Bi-Level Noninvasive Positive Pressure Ventilation—Indications, Initiation, Titration, and Goals

Patients who are hypercarbic, hypoxemic or both often require emergency ventilatory support.

The initiation of positive pressure ventilation following rapid sequence intubation can be life saving. Yet there are significant risks to these procedures.

Bilevel Noninvasive Positive Pressure Ventilation (Bilevel NPPV, commonly called BiPap) is a noninvasive way to provide ventilatory support to patients without having to intubate them. (1)

BiPap (actually a trade name) consists of providing by face mask or nasal mask (nasal is often better tolerated) an increased airway pressure during inspiration and a lesser baseline pressure throughout expiration.

BiPap may be appropriate in patients who:

–are having an acute exacerbation of COPD

–have an exacerbation of Congestive Heart Failure

–have severe pneumonia

–have status asthmaticus

–have mild post-extubation stridor

Patients who are candidates for or placed on BiPap require close observation as well as monitoring of heart rate, respiratory rate, blood pressure, oximetry, and continuous waveform capnography.

The equipment and medicines for rapid sequence intubation should be prepared in case it becomes necessary.

BiPap is contraindicated in patients who can’t cooperate, who are apneic, or who cannot protect or maintain his airway.

A way to think of BiPap is as continuous positive airway pressure (CPAP) along with inspiratory pressure support.

The airway pressure during expiration is termed EPAP (expiratory positive airway pressure) and is analgous to CPAP (continuous positive airway pressure) or PEEP (positive end-expiratory pressure).

The airway pressure during inspiration is called IPAP ( insperatory positive airway pressure). It is an increase in airway pressure during inspiration above that of the EPAP which can be thought of as the baseline pressure the system is always delivering.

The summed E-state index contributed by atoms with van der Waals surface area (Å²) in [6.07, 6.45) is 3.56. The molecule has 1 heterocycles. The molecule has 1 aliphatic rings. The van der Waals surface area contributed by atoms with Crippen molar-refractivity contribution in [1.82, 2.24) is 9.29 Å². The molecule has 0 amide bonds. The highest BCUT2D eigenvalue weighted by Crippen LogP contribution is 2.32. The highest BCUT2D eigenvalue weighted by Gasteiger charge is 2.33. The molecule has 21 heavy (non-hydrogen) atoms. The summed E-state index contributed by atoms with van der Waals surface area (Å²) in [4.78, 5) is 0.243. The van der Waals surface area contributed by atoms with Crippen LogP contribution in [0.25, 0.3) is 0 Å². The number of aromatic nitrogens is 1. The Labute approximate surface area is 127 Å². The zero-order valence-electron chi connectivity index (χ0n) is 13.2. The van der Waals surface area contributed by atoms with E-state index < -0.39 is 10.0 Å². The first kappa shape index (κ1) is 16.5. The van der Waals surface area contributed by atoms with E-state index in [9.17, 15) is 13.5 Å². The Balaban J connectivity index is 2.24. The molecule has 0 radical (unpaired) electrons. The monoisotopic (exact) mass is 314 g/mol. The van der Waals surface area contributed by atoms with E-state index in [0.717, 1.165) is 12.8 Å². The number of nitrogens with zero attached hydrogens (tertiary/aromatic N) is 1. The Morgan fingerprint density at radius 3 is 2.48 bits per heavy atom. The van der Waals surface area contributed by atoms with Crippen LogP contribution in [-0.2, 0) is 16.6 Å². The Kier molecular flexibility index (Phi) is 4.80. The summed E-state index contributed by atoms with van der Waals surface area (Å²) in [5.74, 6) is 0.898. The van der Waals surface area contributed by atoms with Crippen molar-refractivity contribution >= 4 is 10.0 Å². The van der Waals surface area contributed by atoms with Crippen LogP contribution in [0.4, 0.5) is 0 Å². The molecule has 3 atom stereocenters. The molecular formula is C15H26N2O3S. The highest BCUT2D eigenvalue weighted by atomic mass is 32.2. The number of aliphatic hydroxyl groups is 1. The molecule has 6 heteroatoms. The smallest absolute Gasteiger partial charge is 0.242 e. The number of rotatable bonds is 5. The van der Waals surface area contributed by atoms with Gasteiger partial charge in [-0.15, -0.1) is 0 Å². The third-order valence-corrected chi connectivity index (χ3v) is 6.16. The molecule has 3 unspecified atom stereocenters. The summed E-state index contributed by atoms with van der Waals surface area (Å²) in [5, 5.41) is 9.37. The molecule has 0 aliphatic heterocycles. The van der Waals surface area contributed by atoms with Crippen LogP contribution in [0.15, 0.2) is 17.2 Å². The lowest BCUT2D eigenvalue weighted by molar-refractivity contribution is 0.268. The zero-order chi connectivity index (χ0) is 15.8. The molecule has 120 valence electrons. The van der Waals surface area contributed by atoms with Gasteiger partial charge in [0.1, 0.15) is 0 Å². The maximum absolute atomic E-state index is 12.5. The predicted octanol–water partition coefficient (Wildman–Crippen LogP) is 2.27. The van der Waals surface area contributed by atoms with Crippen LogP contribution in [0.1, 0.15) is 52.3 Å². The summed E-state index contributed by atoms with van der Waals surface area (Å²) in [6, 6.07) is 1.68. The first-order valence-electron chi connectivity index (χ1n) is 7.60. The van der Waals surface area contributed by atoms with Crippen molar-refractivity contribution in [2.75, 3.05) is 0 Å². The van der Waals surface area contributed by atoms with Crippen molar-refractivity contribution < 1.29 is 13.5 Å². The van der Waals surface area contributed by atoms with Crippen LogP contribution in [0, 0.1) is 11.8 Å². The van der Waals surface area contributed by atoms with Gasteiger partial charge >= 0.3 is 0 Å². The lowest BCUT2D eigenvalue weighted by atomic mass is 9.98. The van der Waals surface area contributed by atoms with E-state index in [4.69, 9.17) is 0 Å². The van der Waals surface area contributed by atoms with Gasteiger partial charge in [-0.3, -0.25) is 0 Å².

First, explain the process to the patient.

Then, apply the mask and initially use 3 to 5 cm H2O of CPAP. Let the patient hold the mask against his face first, and if he tolerates then secure the mask with straps.

Then explain to the patient that the pressure will change periodically and then either sequentially increase the CPAP by 2 to 3 cm H2O every 5 to 10 min or initiate Bi-Pap to support respiration.

Initial BiPap Settings  for Respiratory Distress or Failure:

–IPAP of 8 cm H2O

–EPAP of 3 cm H2O for a pressure support (IPAP – EPAP) of 5 cm H2O.

–Give supplemental oxygen


“One approach that has been used succesfully in hypoxemic patients in impending respiratory failure is to titrate by raising EPAP and IPAP in tandem in 2 cm H2O steps, allowing a reasonable trial period (e.g., 5 minutes) at each level before increasing further. If the patient is hypercapnic, it may be better to raise the IPAP in 2 cm H2O steps, with the EPAP being kept stationary or increased in a ratio to IPAP of approximately 1:2.5 (EPAP:IPAP). The intrinsic PEEP (PEEPi), or auto PEEP, cannot be measured by the noninvasive ventilator: therefore, EPAP should generally be maintained below 8 to 10 cm H2O to be certain that it does not exceed PEEPi in patients with obstructive lung disease. The IPAP must always be set higher than EPAP by at least 5 cm H2O.” (2)

The Goals of BiPap

“The goals are to reduce the patient’s work of breathing, improve comfort, meet oxygen saturation goals, improve gas exchange, foster patient cooperativity, and maintain a respiratory rate < than 30 breaths per minute. If the patient is not approaching these goals after the first hour of NPPV, then strong consideration should be made for rapid sequence intubation and institution of invasive mechanical ventilation.” (3)

(1) Manual of Emergency Airway Management  4th ed, 2012. RM Walls and MF Murphy, pp. 54 – 58.

(2) Ibid., p. 56.

(3) Ibid., p. 56.

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